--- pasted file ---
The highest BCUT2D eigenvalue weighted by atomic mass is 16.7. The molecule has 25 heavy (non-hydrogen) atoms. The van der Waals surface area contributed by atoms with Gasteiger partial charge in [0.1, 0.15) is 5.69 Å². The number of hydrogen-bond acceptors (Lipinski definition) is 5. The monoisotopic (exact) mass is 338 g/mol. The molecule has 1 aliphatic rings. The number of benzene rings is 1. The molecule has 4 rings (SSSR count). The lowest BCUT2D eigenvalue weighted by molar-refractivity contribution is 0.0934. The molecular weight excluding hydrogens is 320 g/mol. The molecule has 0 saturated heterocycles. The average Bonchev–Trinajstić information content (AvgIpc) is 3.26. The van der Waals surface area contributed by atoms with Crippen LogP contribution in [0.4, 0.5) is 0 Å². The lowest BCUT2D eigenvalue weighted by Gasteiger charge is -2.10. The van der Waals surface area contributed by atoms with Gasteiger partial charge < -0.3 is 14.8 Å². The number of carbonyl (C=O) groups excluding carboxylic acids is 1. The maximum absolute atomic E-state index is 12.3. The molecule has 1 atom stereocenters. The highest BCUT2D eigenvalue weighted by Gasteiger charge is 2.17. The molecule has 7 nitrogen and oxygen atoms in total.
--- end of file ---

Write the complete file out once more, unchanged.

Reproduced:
The highest BCUT2D eigenvalue weighted by atomic mass is 16.7. The molecule has 25 heavy (non-hydrogen) atoms. The van der Waals surface area contributed by atoms with Gasteiger partial charge in [0.1, 0.15) is 5.69 Å². The number of hydrogen-bond acceptors (Lipinski definition) is 5. The monoisotopic (exact) mass is 338 g/mol. The molecule has 1 aliphatic rings. The number of benzene rings is 1. The molecule has 4 rings (SSSR count). The lowest BCUT2D eigenvalue weighted by molar-refractivity contribution is 0.0934. The molecular weight excluding hydrogens is 320 g/mol. The molecule has 0 saturated heterocycles. The average Bonchev–Trinajstić information content (AvgIpc) is 3.26. The van der Waals surface area contributed by atoms with Crippen LogP contribution in [0.4, 0.5) is 0 Å². The lowest BCUT2D eigenvalue weighted by Gasteiger charge is -2.10. The van der Waals surface area contributed by atoms with Gasteiger partial charge < -0.3 is 14.8 Å². The number of carbonyl (C=O) groups excluding carboxylic acids is 1. The maximum absolute atomic E-state index is 12.3. The molecule has 1 atom stereocenters. The highest BCUT2D eigenvalue weighted by Gasteiger charge is 2.17. The molecule has 7 nitrogen and oxygen atoms in total.